” My vision is to be among a thousand galloping horses, with children astride them,” said Hata Masanori, the legendary zoologist and writer known as Mutsugoro, whose kindness and wisdom shone in his eyes. Having Lake Mashu on the west and Shari Dake mountain on north, Nakashibetsu is in a vast plain of eastern Hokkaido. In a town with great nature where the main industry is dairy farming, Mutsu Pasture pursues its mission. The pasture started as a branch of Mutsugoro Animal Kingdom which was also located in Hokkaido as a project organized by Mutsugoro from the 1970s. Currently in the pasture, there are 18 horses living freely, and visitors can enjoy riding them. Before explaining what they are doing, we shall learn about the life of Mutsugoro.
Who is Mutsugoro
Hata Masanori was born in 1935 in Fukuoka. After studying zoology in the Faculty of Science at the University of Tokyo, he started to work in a company which produces educational films of science. From the 1960s, he began to publish essays and novels about animals with his nickname, Mutsugoro (means mudskipper in Japanese), on. The opportunity that he got famous throughout Japan is when he started to appear in a TV program which showed his life with animals in Hokkaido and around the world. His open minded character and boldness toward any animals dragged the attention of viewers. Ever since that, Mutsugoro became an icon of the animal lover in Japan, and kept his popularity. Although Mutsugoro Animal Kingdom changed the form into Mutsu Pasture specialized in horses in its long history, the spirit is continued to present. Animals and humans are friends.
We got a chance to meet Mutsugoro after having a horse ride in deep snow. Becoming 86 years old, his love for animals has not changed. While a dog was walking around Mutsugoro as if protecting his owner, he kindly answered our questions. When we asked him what is the thing he wants to succeed to the next generations in Hokkaido, after a little silence, he began to speak. “Did you ride on the horses?” he continued, “They can communicate with people without any words. It took 50 years to bring them like this”. He explained to us how it is amusing to ride a horse in deep snow, or in a formation with such an episode. Once he was in the Mongolian plain, he experienced a formation with 1200 horses. He always started from the very behind to challenge how many horses he could pass. His eyes telling the story were as pure as a boy’s. “I want to let children have the experience of making a formation with 30 or 50 horses”. “Horses” and “Children”, those might be the keywords of his vision.
Workers in Mutsu Pasture
Mr. Tsuyama is one of two men who works in Mutsu Pasture. When he was a child, he was fascinated with the essays written by Mutsugoro. After a while, it brought him to Hokkaido all the way from Okinawa to see Mutsugoro once. Back then, there were many young men who wanted to work with Mutsugoro which was a trouble for Mutsugoro because he could not hire everyone. Tsuyama was not expecting to work with him either, but consequently thanks to his personality, Tsuyama has been working with Mutsugoro for 38 years. “I think I haven’t even attained 1% of what Mutsu-san wanted to do, but recently, he started to praise us,” said Tsuyama. His inherited philosophy of Mutsugoro is indeed utilized to train horses. “What I learned from Mutsu-san, that is something indescribable.” All his words implied the will to continue the Pasture.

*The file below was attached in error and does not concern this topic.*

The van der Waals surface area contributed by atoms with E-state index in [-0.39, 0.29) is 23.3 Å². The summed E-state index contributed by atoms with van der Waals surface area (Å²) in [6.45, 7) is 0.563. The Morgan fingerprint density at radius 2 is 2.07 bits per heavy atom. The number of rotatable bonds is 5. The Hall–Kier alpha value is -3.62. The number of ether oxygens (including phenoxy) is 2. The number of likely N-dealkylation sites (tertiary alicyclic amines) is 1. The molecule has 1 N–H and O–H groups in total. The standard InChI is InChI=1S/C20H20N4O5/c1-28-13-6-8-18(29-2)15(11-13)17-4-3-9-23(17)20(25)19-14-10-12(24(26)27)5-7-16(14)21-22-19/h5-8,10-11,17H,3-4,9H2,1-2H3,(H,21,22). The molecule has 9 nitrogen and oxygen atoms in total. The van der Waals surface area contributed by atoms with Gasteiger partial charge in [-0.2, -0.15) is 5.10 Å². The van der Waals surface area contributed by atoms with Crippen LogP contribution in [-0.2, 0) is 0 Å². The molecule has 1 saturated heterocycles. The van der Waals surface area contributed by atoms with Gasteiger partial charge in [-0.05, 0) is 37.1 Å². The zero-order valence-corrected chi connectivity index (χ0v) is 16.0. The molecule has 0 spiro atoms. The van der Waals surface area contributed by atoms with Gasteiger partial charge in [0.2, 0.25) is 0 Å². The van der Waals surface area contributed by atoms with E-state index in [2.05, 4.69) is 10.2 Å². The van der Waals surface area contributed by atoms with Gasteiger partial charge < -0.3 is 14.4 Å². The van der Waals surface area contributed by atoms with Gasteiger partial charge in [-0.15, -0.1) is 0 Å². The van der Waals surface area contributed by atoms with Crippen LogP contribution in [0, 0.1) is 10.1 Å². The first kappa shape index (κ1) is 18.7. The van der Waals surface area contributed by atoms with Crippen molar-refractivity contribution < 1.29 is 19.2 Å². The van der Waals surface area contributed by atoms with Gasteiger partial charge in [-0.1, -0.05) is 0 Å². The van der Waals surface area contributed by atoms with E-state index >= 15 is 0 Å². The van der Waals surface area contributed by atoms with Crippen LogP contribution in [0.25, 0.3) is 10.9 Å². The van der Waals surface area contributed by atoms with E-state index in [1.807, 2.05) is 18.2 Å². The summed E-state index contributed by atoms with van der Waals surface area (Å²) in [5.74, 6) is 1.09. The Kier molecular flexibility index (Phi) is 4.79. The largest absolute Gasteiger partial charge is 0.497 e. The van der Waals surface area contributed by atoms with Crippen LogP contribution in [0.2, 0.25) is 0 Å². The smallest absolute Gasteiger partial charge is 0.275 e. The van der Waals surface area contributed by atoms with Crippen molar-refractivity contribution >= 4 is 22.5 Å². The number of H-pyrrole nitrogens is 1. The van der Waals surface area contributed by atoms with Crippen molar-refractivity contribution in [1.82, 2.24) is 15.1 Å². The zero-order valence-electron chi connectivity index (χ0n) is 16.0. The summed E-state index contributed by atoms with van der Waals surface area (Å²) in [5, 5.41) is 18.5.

At the peak, there were 120 horses in Mutsu Pasture, but now there are 18. Their current target is to increase horses up to 30 or 40, and enable a classroom full of children to enjoy horse riding together. This project is what they used to hold, and they were amazed how quickly children acquire it. When they took care of children for a week, most of them were able to run with a horse at the end. This is of course due to the absorbability of children, but also the character of the horses in Mutsu Pasture.
There is no barn or place to tie horses in the pasture so that they grow very open minded. A visitor participates in the horse riding activity in Mutsu Pasture, one experiences bringing a horse out from the pasture, brushing the body, putting a saddle, riding the horse, feeding them, taking off the saddle, and putting them back to the pasture. Each step builds a relationship with a horse. This is something you cannot experience in other pastures.
During COVID-19 stuned to world, Mutsugoro and his colleagues started to post videos to their YouTube channel called “Mutsugoro 656”. One thing that Mutsugoro wants to do in life is to talk about one million species of animals living on earth. Posting a million videos would be tough so they set a goal to post 656 (could be read as Mutsugoro in Japanese). In the videos, he talks about the features of each animal, introductions to zoology, and the experiences he had in the world. Fortunately, there are English subtitles on so that the readers of this article can visit the channel and discover his world!
Now you might have understood the story of Mutsugoro. As a zoologist and a writer, he explored the world and tackled the mystery of animals. His love and philosophy of animals is now being succeeded to the next generation, and it flourished as beautiful horses. Come to Nakashibetsu to see what Mutsu Pasture is exactly like, and to realize the wisdom of Mutsugoro. This is where the distance of a horse and a human is closest in the world.